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I once met a guy who was on the verge of retiring from his Alaskan job. When asked where he was going to retire to he said he would strap a snow shovel to the top of his car, drive south and stop when some one asked "what's that?". 😁
heard the same story about an ice scraper hanging from the rigging...
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Old 11-27-2021, 02:28 PM   #11
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“Next year will be in Baja, or have died trying”.

I like that.

Me, too.

Hi Kevin:

Delighted - actually tickled pink - to hear of your impending retirement! Big Congrats!

I'll bet that being 39 twelve-hour shifts away from a financially well-planned retirement makes tolerating the present blustery COLD a bit easier.

I love reading here about our members' cruising adventures in the PNW, having never boated there. On your way to Baja, please take lots of photos and share them with us.

Cheers,
Mrs. Trombley
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Old 11-27-2021, 03:13 PM   #12
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Yes Kevin, living aboard can be hard. I say this as I find myself stuck in Anacortes un able to make it home to Seattle due to heavy winds all because I thought I would take my home for a Thanksgiving spin to the San Juan Islands. Life would be so much easier if I was just sitting in a house watching football all week like everyone else.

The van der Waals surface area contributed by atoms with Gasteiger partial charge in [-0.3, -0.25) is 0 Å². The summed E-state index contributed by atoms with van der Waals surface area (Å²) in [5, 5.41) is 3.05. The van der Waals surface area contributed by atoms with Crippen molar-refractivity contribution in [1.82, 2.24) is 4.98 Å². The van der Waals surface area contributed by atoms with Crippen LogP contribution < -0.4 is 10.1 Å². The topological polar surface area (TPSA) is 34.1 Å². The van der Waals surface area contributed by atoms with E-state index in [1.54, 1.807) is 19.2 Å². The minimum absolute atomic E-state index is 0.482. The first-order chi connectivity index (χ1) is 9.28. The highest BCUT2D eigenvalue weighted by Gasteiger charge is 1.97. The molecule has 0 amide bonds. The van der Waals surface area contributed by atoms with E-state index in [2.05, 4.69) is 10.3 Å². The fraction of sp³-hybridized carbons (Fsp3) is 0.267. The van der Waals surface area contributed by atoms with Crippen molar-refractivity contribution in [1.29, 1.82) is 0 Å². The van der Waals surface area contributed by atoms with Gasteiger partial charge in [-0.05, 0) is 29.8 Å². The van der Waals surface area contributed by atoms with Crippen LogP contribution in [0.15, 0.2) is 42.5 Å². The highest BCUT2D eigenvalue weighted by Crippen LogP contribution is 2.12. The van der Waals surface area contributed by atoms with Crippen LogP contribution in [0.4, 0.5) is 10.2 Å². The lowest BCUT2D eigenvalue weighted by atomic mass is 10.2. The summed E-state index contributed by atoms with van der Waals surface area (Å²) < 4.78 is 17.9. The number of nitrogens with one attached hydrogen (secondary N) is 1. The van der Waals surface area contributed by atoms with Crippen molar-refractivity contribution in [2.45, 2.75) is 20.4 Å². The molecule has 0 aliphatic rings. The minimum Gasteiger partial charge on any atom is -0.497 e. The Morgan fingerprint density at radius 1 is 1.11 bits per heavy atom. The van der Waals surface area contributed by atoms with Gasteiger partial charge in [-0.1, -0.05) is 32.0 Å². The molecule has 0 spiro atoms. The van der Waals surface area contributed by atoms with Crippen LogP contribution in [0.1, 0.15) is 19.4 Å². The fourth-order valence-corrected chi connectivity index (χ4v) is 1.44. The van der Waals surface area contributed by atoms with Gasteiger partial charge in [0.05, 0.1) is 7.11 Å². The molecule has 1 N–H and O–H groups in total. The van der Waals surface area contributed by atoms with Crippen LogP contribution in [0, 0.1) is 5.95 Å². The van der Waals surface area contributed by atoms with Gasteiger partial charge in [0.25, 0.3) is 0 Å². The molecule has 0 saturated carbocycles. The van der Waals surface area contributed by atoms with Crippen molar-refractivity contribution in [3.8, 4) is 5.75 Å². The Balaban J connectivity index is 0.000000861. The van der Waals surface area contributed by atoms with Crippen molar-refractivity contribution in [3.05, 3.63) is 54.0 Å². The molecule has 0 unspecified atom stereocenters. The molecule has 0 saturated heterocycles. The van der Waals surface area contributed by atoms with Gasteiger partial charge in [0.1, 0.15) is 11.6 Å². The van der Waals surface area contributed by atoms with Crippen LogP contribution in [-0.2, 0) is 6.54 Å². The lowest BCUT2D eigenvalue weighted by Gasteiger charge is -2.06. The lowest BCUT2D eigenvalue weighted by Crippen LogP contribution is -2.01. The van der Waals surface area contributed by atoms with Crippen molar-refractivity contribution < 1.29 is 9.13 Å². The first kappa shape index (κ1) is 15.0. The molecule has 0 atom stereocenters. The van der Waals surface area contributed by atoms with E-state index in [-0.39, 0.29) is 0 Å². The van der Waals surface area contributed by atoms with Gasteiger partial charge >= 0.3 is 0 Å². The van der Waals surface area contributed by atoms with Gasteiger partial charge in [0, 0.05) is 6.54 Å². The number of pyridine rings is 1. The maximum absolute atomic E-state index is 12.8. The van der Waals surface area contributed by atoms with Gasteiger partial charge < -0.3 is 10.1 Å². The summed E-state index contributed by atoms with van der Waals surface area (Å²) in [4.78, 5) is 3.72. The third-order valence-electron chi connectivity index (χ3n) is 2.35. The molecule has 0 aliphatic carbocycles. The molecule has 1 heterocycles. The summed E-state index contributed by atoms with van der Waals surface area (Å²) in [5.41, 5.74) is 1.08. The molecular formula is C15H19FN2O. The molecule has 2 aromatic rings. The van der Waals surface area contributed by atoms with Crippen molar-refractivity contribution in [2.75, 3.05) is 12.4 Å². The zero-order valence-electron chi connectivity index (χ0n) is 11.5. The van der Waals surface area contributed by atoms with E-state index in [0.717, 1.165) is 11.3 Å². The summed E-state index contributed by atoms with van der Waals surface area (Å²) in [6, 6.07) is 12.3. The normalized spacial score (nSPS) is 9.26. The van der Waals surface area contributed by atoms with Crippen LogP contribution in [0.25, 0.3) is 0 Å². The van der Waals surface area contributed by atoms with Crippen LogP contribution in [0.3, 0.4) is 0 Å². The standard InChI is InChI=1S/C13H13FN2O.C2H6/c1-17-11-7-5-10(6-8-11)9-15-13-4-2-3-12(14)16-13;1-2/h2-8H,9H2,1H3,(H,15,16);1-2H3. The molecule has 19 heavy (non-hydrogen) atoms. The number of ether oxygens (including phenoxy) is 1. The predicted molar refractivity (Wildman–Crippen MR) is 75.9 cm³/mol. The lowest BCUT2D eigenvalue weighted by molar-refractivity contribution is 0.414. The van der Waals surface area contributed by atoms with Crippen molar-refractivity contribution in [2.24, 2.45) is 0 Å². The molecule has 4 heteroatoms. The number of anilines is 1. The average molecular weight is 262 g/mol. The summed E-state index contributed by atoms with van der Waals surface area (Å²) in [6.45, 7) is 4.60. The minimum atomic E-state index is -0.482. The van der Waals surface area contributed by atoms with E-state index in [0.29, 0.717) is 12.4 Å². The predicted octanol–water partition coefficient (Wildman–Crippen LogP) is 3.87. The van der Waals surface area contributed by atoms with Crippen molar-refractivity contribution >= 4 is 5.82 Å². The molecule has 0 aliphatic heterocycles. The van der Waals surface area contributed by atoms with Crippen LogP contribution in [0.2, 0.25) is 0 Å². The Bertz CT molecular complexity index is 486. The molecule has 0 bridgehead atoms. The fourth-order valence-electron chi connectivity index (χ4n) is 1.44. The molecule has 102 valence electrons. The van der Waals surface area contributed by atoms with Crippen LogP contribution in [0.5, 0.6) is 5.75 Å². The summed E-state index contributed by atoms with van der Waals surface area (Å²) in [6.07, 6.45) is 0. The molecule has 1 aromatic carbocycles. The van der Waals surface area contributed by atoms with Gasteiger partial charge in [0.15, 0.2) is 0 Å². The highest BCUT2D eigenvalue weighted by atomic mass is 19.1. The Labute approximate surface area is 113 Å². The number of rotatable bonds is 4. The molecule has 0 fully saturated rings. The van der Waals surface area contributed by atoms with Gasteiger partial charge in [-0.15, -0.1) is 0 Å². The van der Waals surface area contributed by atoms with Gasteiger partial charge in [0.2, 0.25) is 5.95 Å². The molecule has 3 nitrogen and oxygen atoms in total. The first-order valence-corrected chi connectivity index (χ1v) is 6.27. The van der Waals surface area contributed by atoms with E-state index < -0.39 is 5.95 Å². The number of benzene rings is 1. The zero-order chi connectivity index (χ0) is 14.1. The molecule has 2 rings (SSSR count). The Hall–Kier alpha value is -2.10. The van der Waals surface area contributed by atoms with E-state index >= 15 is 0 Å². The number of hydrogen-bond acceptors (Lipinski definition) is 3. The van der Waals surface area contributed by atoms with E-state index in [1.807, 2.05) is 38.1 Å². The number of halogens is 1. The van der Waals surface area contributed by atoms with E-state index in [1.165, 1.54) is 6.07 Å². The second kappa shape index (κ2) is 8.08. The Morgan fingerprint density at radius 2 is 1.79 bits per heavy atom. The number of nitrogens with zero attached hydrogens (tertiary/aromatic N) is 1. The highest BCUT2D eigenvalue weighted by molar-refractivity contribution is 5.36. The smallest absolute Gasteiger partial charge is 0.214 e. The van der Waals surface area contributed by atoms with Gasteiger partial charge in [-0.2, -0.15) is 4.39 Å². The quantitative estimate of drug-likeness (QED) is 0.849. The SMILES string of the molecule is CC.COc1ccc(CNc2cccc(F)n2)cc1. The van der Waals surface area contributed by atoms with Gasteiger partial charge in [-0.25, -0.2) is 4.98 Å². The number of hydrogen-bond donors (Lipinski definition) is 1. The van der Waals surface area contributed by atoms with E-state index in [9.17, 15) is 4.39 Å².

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Old 11-27-2021, 03:38 PM   #13
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heard the same story about an ice scraper hanging from the rigging...



...electric plug hanging out the car grill.
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Old 11-27-2021, 03:49 PM   #14
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...electric plug hanging out the car grill.
lol, like yours better.
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Old 11-27-2021, 04:07 PM   #15
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Yes Kevin, living aboard can be hard. I say this as I find myself stuck in Anacortes un able to make it home to Seattle due to heavy winds all because I thought I would take my home for a Thanksgiving spin to the San Juan Islands. Life would be so much easier if I was just sitting in a house watching football all week like everyone else.
LOL!!! Yep!
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Old 11-27-2021, 09:50 PM   #16
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Wifey B: It's turned cold here now. We came inside the house as it's dropped to 65 degrees. Of course, almost 10:00 PM. Today and tomorrow mid to upper 70's and out boating in open boats.